At this year’s virtual General Assembly the Commission on Institutional Change (COIC) released its final report entitled Widening the Circle of Concern. This report was commissioned by the UUA Board of Trustees in April 2017 when they declared that the UUA was based on white supremacy culture. Below is a review of that report by Rev. Richard Trudeau.
Today I got an email from the Rev. Susan Frederick-Gray, the President of the Unitarian Universalist Association, in which she said, “The UUA, at both the Board and staff level, will be making the implementation of the Report of the UUA Commission on Institutional Change, ‘Widening the Circle of Concern,’ a top priority. We must continue to do the work of dismantling historic, dehumanizing, and systemic racial injustice in our own communities.” The report she refers to was extravagantly praised at June’s UUA General Assembly; the attendees had mostly not read the report, but were enthusiastic about its goals. I was hopeful myself, but am now concerned. For those of you who haven’t seen my review, here it is.
A Review of Widening the Circle of Concern
I’m a Unitarian Universalist (UU) minister, and have read this report twice. At the beginning of my first reading I was hopeful, because I knew the report aimed to strengthen UU organizations and make them more welcoming to “Black people, Indigenous people, people of color, and also people who are gender-expansive or living with disabilities” (p. viii). (In the sequel I will for simplicity say only “Blacks”; while the report makes regular reference to the other categories, it speaks primarily of Blacks.)
By the end of my first reading I had suspicions that the report may not be well thought-out. For one thing, it endorses reparations for slavery (p. 73), without explaining why it rejects the disapproval of such prominent Black intellectuals as Henry Louis Gates Jr. and Barack Obama. For another, it explicitly considers an action’s impact to far outweigh the actor’s intentions (p. 140), without explaining what justifies thus ignoring more than 2000 years of ethical thinking.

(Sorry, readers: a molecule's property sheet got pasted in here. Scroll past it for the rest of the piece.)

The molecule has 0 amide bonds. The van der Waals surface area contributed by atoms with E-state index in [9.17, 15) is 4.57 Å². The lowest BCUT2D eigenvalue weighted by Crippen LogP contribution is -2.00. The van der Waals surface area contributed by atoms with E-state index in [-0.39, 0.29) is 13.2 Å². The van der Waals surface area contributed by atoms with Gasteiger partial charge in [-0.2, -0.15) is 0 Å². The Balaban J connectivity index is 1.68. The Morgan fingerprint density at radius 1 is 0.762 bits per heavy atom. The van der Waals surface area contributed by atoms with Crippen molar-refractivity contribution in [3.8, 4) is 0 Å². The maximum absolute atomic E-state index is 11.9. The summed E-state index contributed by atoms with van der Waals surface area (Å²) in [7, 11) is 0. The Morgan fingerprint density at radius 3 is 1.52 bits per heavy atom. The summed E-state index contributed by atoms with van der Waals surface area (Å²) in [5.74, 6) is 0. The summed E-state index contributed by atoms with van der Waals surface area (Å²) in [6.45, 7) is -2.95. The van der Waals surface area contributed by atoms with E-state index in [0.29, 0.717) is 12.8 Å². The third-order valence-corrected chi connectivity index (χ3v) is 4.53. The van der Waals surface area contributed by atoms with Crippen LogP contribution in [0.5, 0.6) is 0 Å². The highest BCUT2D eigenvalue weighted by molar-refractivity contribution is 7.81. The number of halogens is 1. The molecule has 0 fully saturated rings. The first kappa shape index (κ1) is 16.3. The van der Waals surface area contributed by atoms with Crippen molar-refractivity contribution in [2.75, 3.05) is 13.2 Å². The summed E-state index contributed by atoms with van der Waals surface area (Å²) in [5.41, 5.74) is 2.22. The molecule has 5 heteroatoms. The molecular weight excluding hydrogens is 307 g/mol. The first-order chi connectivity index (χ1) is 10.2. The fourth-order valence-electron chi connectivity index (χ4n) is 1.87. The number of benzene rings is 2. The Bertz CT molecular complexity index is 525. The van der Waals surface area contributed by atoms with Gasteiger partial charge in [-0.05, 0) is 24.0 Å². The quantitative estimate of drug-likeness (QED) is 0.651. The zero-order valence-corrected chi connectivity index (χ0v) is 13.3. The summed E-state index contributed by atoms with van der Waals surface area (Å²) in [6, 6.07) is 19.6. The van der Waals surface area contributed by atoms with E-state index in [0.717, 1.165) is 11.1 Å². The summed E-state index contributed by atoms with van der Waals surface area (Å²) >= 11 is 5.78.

I needed to read the report a second time because its language is numbingly bureaucratic—for example, “We used an action-based research methodology that involved collection of materials, analysis, and two outside consultants” (p. xxiii) instead of simply “We did research and used two consultants”—which makes the report longer than necessary (more than 200 pages). Also, its main narrative is regularly interrupted with other material, making the train of thought hard to follow.
The report makes three major assertions. The first is that UU organizations need Blacks. The very existence of UUism is at stake! (p. 5) One reason given is that the number of UUs is shrinking (p. 39). But if our attempts to attract our primary demographic (people who are “resourced, white, aging” [p. 4]) are inadequate, the report does not explain why we should expect better results attempting to attract a different demographic. A second reason given is that UU “integrity” requires that our numbers include Blacks in proportion to their presence in the general population. But the report does not consider the possibility that lower numbers of Blacks may be due to factors other than an unwelcoming reception. Dr. Martin Luther King Jr. said of his own congregation, “it is segregated but nor segregating; it would welcome whites” (Meet the Press,April 17, 1960).
The second assertion is that Blacks are regularly mistreated in UU organizations. But the question used to gather testimony was “In what ways have you or your group or community been hurt by current racist and culturally biased attitudes and practices within Unitarian Universalism?” (p. xxiv), which solicits only negative replies. The report does not give evidence that Blacks are mistreated in UU organizations to a greater extent than other people. The report does include testimonies of Blacks who have been treated rudely, but it assumes that the insensitivity and cluelessness that UUs share with other humans is particularly focused on Blacks.
The third assertion is that UU organizations must change. The suggested changes include: change in worship style and music; mandatory cultural sensitivity training for leaders; “centering” Black testimony and experience; financially supporting all-Black groups where Black UUs can support one another; “reduc[ing] the barriers to entry for those who seek to serve as religious professionals” (p. 82); and many others. The overall implication of these recommended changes is that Blacks are not warriors or survivors, but victims—so fragile and powerless that they are unable thrive without elaborate mechanisms of support. If I were a Black person, I would find this report condescending.
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